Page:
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Do triclosan and other anti-microbial chemicals do more harm than good? The US FDA wants to see the proof

By Meg Sears

Rarely today do mothers gaze lovingly at their mud-encrusted offspring and remark to fellow mums, “Y’ gotta eat a peck of dirt before you die.” Maybe we’re being overprotective, but beyond catching some kind of bug, today’s children face ubiquitous environmental toxicants, many of which were barely a gleam in a chemist’s eye in our grandmothers’ days.

One such chemical is the antimicrobial triclosan, that was reviewed by Health Canada and Environment Canada in 2012. Surprisingly we do not know how much triclosan is imported or disposed of annually in Canada (it is all imported – no Canadian company makes it). It is difficult, and possibly irrelevant, to disentangle effects of the parent chemical, breakdown products and contaminants. We do know that triclosan contains traces of dioxins, and can react in surface waters to form more of these toxic chemicals.

Triclosan sails through sewage treatment plants largely unchanged, and the untold tonnes washed down Canadian drains annually (in effluent waters, or runoff from sewage sludge applied to agricultural land) affect development of aquatic life. Acute or chronic human toxicities of triclosan are less certain, as Canadian assessments are based on US exposure data, meshed with high dose animal toxicology. Thus it is unclear how low dose thyroid effects seen in animals in the laboratory and in the wild may be relevant to people, although triclosan is probably an endocrine disruptor. Notably, thyroid cancer is rising rapidly, especially in young women.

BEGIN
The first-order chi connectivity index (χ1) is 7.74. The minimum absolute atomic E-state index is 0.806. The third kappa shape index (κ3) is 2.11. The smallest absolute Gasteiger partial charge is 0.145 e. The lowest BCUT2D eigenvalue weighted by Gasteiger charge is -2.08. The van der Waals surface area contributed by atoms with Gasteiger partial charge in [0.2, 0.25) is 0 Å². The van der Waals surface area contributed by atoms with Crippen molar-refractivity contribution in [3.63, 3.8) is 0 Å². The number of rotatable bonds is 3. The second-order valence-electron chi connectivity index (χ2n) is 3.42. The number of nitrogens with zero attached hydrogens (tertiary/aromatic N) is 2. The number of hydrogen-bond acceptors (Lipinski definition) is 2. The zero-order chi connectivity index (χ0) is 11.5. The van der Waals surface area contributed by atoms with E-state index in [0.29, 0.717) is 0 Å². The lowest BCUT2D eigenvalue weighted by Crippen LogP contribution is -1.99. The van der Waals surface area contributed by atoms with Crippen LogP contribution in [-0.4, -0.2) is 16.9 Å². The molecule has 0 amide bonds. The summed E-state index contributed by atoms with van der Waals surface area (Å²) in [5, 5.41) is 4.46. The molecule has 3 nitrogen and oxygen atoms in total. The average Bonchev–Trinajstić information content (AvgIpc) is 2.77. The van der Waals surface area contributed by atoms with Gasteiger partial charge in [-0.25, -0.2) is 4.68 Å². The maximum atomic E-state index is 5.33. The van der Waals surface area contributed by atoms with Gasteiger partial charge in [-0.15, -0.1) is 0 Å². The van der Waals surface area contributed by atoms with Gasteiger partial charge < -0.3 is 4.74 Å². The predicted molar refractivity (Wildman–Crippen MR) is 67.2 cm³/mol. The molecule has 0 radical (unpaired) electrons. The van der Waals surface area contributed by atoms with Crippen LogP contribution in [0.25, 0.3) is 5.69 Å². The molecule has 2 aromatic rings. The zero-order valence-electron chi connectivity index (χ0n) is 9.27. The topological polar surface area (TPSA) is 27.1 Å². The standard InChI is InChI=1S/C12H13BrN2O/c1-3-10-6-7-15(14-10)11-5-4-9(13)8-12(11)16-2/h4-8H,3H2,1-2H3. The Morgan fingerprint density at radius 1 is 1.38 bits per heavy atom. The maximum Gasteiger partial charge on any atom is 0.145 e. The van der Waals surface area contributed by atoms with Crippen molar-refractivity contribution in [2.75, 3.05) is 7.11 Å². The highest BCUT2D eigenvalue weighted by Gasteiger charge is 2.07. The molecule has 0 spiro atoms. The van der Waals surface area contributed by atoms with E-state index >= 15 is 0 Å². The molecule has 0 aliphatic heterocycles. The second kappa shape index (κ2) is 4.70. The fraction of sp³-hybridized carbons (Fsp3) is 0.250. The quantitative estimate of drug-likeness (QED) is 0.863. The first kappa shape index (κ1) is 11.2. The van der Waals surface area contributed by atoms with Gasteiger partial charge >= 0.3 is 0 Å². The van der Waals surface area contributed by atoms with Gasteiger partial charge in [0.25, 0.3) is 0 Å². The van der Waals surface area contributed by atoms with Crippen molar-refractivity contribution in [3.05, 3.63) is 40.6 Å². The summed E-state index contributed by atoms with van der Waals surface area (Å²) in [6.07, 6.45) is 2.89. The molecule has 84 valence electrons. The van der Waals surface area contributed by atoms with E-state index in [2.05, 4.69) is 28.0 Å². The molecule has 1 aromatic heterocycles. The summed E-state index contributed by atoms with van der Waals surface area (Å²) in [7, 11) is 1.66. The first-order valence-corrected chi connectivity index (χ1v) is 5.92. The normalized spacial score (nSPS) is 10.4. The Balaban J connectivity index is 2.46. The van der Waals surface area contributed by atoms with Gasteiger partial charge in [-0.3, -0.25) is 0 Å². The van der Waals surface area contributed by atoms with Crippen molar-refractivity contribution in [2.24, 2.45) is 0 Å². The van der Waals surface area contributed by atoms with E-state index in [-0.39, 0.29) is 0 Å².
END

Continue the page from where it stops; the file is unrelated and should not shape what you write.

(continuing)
Today parents may go beyond avoidance of substances such as lead and pesticides and desires for “clean and shiny,” in a quest for an aseptic household. With no one saying, “No!” chemicals such as triclosan moved from healthcare into myriad household products, including soap, toothpaste, lotions, cosmetics, cleaning products, and impregnated materials including plastic food cutting boards, knives, towels, clothing and items such as children’s furniture, toys, school supplies and scissors impregnated with triclosan (Microban®).

Could triclosan contribute to community-acquired antimicrobial resistant infections? Antibiotic overuse in humans, and animal husbandry prophylaxis/“growth enhancement” are already fingered as culprits, but widespread and broad-spectrum actions of triclosan cannot escape implication as well. The Canadian Medical Association stated in 2009 that household antibacterial products should be banned. The CMA’s position notwithstanding, ultimately environmental rather than human health effects may lead to triclosan being curtailed in consumer products.

Recent research into both effectiveness and safety of antimicrobial chemicals caused the US FDA to require additional proof from companies wishing to continue marketing them. Despite its widespread use, and presence in all of our bodies, there is no evidence that triclosan prevents community-acquired infections any better than plain old washing. Indeed, most healthcare applications require only soap and scrubbing.

So, it appears that triclosan’s days in household products may be limited, whether it is banned in Canada, or we ride on the coat-tails of our southerly neighbours. In the meantime, we are masters of what we purchase, and “anti-microbial” products are best left on the shelf.

Meg Sears PhD is an Ottawa environmental health researcher, and a Board Member of Prevent Cancer Now


RELATED:

CTV News (December 16, 2013)
Antibacterial soap makers must prove the chemicals are safe


 

Also in the WINTER 2014 Issue of An Ounce


Published: February 4th, 2014

      


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